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Financial Exchange Consolidation and Antitrust: Is There a Need for More Intervention?

 |  September 29, 2014

Posted by Social Science Research Network

Financial Exchange Consolidation and Antitrust: Is There a Need for More Intervention? – Alexander Okuliar (Government of the United States of America – Federal Trade Commission)

ABSTRACT: Financial exchanges are the heart of the modern economy. As they have evolved from small nonprofit venues to large multinational corporations, their profit incentives have encouraged a vibrant mergers and acquisitions environment, allowing exchanges to pursue greater network effects and economies of scale. The national stock exchanges have absorbed the regional exchanges, and the three primary futures exchanges have combined into one of the world’s largest exchange groups.

The Antitrust Division of the Department of Justice has remained largely silent during this wave of consolidation, publicly analyzing only a handful of more than a dozen deals and moving to block only one exchange merger in the last decade. Some have questioned whether the agency is doing enough; others argue it is doing too much. On most levels, a light touch arguably has been appropriate for this sector because exchanges exhibit a unique blend of network effects, scale and scope economies, disruptive technologies, and complex regulatory environments. In addition, financial exchanges have a long history of self-regulation.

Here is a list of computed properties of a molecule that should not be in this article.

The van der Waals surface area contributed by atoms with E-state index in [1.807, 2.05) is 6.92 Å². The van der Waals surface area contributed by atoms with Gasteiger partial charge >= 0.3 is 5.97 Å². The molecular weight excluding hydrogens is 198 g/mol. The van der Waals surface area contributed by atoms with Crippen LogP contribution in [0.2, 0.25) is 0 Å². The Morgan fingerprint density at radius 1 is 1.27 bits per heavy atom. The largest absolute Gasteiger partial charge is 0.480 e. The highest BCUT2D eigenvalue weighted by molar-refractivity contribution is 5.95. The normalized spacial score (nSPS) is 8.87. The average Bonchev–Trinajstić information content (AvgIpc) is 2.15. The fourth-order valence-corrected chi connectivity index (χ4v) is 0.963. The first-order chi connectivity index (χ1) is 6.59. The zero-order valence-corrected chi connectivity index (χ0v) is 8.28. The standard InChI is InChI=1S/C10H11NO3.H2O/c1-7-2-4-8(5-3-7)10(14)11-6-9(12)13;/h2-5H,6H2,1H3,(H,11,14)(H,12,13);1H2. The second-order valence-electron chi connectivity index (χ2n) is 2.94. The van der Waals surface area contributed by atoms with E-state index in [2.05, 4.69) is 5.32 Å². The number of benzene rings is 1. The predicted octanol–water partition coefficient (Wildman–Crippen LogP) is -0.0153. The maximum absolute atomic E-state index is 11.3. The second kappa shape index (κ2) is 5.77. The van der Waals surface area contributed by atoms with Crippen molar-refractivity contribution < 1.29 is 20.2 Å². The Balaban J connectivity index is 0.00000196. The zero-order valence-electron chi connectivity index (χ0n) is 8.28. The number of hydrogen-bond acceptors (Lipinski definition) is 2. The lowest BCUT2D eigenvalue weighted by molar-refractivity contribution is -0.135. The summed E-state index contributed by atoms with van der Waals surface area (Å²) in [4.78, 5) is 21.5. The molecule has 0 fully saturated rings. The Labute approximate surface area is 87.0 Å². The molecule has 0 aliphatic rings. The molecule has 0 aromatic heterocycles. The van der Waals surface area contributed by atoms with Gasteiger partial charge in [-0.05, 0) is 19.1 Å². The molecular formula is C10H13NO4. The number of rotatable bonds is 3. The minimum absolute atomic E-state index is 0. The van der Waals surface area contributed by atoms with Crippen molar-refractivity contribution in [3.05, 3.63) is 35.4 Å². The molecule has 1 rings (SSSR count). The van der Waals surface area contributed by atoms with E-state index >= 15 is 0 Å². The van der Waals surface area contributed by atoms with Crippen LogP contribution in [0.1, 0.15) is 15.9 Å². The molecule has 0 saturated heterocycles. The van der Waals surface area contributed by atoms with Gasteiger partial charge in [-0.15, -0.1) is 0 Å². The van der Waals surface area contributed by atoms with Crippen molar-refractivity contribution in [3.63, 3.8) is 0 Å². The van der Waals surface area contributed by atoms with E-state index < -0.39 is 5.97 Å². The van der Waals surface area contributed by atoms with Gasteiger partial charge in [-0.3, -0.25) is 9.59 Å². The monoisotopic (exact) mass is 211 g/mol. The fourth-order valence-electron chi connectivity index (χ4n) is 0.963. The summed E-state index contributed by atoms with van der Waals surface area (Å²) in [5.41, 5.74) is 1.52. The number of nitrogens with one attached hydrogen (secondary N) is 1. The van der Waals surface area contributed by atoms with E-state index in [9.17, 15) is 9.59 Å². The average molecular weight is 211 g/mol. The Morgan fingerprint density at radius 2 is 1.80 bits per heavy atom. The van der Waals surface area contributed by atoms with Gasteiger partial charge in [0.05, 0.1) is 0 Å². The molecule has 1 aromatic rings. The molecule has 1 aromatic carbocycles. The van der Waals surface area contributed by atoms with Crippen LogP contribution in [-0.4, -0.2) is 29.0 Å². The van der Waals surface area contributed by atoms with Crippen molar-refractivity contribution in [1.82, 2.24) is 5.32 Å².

This self-regulatory philosophy, as well as the broad, non-competition investor protection mandates of the Securities and Exchange Commission and Commodity Futures Trading Commission, the platform economics of exchanges, and the increasing reliance on technology, together have yielded a unique competitive terrain in the exchange industry. As a consequence, the DOJ has had less latitude to act here because competition concerns often are subordinated to non-competition goals and market concentration and self-regulation pose certain specific benefits sought by regulators. But recent incidents like the May 2010 flash crash, the problematic Facebook initial public offering, and other technical issues have raised questions about possible structural flaws in the existing competitive and regulatory landscape. These incidents also implicate the proper role for the DOJ in enforcing and advocating for vigorous competition in these markets.